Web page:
Abbotsford International Airshow

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Abbotsford International Airshow
The Canadian Snowbirds on the "Hotline" at the Abbotsford Airshow 2000
GenreAir show
VenueAbbotsford International Airport
Location(s)Abbotsford, British Columbia
Attendance~25,000 each day
Organized byAbbotsford International Airshow Society

The Abbotsford International Airshow is held annually on the second Friday, Saturday and Sunday in August at Abbotsford International Airport in Abbotsford, British Columbia, Canada.

It is Canada's largest airshow.[1] In the mid-1970s, Abbotsford was designated as Canada's National Airshow by Prime Minister Pierre E. Trudeau. It features both military and civilian aircraft from Canada and the United States, and on occasion has had military aircraft from other countries. These include Britain, France, Italy, Germany, Russia, The Netherlands, Brazil, Chile and Ukraine.


MiG-29 fighter parked on the ramp after a demonstration flight at the Abbotsford Air Show, 1989.

The airshow was started in 1962 by the Abbotsford Flying Club.

The show experienced continuous growth through the 1960s and 1970s.

The 1986 show was conducted in conjunction with Expo 86, the Vancouver world's fair. This saw the inclusion of several European teams like the Patrouille de France and the Frecce Tricolori to the traditional participants ... as well as the Soviet-Ukrainian Antonov AN-124.

In 1989, the show set a three-day attendance record of 321,000 people. The USSR was represented by a large number of aircraft at Abbotsford. Making their North American debuts were two MiG-29 Fulcrums (a single and two-seater), an Su-26M aerobatic plane, a Ka-32 helicopter and the An-225 Mriya, the world's largest aircraft. The MiG-29 demonstration pilot was Anatoly Kvochur, who had ejected out of a Mig-29 at Le Bourget, France, just months earlier. History was made at Abbotsford on the last day of the show when Major Bob Wade, Canadian Armed Forces CF-18 Hornet pilot, became the first Western pilot to fly a modern fighter jet from the USSR. Wade took the controls of the Mig-29UB two-seat aircraft with Soviet test pilot Valery Menitsky. Other highlights at the show included the first appearance at Abbotsford for the only airworthy Lancaster bomber in North America and the return of the USAF Thunderbirds for the first time since 1981.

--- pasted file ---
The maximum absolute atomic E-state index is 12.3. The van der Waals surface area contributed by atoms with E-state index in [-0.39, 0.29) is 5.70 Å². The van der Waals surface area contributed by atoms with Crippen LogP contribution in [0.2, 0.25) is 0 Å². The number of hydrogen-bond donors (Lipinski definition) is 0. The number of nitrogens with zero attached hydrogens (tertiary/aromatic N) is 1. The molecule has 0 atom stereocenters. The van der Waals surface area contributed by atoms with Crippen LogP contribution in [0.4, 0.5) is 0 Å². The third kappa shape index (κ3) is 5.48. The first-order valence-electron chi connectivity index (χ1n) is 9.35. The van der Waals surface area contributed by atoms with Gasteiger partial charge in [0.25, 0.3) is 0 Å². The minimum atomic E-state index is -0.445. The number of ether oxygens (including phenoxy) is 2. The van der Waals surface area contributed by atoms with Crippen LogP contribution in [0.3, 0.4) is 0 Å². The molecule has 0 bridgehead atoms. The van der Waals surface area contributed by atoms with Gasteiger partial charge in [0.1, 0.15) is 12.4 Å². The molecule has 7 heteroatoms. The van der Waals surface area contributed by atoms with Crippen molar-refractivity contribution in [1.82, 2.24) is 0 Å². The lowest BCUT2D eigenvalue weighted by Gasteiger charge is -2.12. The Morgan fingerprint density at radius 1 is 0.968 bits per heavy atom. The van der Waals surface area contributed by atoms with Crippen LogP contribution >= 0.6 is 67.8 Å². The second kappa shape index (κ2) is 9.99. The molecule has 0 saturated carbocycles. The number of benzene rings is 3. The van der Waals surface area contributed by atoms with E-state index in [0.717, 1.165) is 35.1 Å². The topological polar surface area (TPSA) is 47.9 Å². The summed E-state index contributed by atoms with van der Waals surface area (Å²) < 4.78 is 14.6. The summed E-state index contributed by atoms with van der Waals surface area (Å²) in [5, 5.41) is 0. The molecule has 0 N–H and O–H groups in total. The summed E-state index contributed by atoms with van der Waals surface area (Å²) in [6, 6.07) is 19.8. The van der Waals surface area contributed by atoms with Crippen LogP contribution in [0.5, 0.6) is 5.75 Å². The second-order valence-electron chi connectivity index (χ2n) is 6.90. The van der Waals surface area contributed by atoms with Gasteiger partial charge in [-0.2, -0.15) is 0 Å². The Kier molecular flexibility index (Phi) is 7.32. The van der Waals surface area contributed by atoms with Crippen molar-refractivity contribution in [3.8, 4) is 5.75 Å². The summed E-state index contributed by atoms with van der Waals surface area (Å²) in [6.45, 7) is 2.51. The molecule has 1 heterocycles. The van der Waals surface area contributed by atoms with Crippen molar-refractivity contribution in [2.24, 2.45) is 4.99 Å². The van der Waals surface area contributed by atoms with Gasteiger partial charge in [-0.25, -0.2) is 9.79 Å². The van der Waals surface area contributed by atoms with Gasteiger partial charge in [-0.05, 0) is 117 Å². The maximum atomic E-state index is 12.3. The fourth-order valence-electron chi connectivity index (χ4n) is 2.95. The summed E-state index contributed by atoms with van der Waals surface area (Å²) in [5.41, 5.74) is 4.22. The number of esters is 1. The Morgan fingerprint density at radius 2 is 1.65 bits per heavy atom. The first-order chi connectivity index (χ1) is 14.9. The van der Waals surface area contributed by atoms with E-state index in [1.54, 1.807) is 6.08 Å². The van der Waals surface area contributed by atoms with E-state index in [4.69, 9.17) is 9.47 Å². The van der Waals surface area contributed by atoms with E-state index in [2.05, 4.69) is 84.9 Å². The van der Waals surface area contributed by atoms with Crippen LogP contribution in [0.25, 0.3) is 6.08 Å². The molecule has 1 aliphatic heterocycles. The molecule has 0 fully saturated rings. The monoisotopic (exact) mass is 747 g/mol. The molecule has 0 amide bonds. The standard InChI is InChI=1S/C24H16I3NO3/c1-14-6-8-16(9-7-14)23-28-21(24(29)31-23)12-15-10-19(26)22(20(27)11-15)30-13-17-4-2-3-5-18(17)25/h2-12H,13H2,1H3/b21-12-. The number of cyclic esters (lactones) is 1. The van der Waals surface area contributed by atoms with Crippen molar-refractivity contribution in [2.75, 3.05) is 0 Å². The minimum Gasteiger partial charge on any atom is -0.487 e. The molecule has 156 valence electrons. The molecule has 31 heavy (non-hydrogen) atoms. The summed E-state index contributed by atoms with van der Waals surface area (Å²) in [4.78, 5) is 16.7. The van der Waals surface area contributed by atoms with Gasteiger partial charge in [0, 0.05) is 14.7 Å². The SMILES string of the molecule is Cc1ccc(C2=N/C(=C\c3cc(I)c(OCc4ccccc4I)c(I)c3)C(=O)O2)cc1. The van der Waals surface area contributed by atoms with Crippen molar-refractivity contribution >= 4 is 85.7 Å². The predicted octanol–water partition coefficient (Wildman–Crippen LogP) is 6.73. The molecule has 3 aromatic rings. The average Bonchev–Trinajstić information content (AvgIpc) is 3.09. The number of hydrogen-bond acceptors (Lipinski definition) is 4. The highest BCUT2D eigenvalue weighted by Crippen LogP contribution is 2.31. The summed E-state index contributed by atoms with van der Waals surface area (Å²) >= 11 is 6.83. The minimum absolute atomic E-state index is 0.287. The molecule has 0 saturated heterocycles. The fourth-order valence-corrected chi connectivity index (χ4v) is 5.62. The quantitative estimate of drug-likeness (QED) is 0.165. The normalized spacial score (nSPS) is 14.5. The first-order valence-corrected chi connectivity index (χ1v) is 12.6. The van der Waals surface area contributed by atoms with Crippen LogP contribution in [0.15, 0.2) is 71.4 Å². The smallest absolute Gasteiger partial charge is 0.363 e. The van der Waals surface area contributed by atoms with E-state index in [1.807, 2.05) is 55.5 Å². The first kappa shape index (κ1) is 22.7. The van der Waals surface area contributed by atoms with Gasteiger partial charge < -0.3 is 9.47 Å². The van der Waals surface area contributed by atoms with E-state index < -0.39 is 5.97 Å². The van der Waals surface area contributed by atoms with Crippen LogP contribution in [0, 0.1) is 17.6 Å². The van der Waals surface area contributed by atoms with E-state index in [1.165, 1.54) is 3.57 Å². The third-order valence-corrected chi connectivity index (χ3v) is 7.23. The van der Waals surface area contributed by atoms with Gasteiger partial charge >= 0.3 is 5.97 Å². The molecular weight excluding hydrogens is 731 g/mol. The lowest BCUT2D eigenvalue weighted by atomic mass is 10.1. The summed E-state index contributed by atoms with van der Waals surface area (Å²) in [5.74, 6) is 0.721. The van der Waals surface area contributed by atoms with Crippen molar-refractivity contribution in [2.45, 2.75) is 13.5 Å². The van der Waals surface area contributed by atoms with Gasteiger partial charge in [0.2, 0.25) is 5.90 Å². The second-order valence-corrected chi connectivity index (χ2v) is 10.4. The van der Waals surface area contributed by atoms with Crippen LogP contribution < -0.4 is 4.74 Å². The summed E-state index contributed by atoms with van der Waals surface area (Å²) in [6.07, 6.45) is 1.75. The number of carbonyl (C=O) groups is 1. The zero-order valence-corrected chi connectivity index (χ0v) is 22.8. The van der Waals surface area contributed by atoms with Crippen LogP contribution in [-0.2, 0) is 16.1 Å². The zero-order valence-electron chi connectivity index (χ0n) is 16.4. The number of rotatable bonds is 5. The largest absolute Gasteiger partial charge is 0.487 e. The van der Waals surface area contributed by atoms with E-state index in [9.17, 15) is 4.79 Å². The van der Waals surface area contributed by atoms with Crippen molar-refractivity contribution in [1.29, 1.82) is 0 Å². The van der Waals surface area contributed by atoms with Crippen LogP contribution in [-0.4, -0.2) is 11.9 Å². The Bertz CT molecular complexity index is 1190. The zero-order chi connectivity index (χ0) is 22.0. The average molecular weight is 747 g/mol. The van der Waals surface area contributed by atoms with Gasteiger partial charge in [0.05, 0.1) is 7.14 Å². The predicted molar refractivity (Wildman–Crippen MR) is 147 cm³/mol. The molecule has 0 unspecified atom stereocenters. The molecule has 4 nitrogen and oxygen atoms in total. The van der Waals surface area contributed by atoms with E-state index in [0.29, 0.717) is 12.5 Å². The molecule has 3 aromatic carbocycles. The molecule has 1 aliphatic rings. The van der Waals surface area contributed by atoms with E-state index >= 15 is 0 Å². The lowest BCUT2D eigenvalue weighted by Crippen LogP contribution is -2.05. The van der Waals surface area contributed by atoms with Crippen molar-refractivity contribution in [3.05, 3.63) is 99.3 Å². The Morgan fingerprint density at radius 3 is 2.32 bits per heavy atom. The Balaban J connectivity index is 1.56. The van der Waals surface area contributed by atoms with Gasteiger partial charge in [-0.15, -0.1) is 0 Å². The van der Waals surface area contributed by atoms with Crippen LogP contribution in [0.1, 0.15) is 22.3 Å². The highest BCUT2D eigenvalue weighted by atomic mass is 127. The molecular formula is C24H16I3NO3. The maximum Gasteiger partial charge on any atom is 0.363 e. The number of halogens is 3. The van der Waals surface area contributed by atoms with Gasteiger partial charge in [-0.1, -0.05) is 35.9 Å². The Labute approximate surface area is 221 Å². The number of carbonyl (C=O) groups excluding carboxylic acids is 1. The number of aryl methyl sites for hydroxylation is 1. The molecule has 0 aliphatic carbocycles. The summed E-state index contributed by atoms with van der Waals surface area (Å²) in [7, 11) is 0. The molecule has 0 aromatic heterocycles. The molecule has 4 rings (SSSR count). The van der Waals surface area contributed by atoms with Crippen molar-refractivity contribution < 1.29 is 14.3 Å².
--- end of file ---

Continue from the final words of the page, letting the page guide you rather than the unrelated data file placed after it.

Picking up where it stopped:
Post Cold War defence cuts affected the attendance of military teams and aircraft throughout the 1990s. Poor financial management resulted in the annual show being canceled in 1998 and returning in 1999.

In 1994 Dan and Loretta Newall got married before the start of the show, the first wedding in the 33-year history of the show. The vows were almost inaudible due to the Harriers taking off six minutes ahead of schedule. The wedding cake was shared with people around the wedding site. CTV gave them five minutes of air time on the news.

In 1995, while the Abbotsford Airshow included an arms trade aspect, Project Censored Canada rated it as the eighth most censored news story of the year.[2] The trade expo saw delegates visit from countries such as the United States and Saudi Arabia to inspect and purchase weaponry.

Celebrating its fortieth anniversary in 2002 was a significant accomplishment; it was a milestone year while airshows across North America were threatened with cancellation due to high insurance costs after 9/11.

In 2014 it was named one of the ten best airshows in the world,[3] and also held a twilight show for the first time. In December 2014 the airshow won a prestigious Silver Pinnacle award from the International Council of Airshows.[4]

In 2015 the airshow continued its successful twilight show and had the Breitling jet team from France perform its first Canadian show. In addition, the airshow hosted the USAF F-22 Raptor for the first time.[5]

In 2016 two 5th generation USAF F-35A Lightning II fighter jets made history as this marked the first appearance of an F-35 in Canada. Although two aircraft were at the airshow only one was put on static display.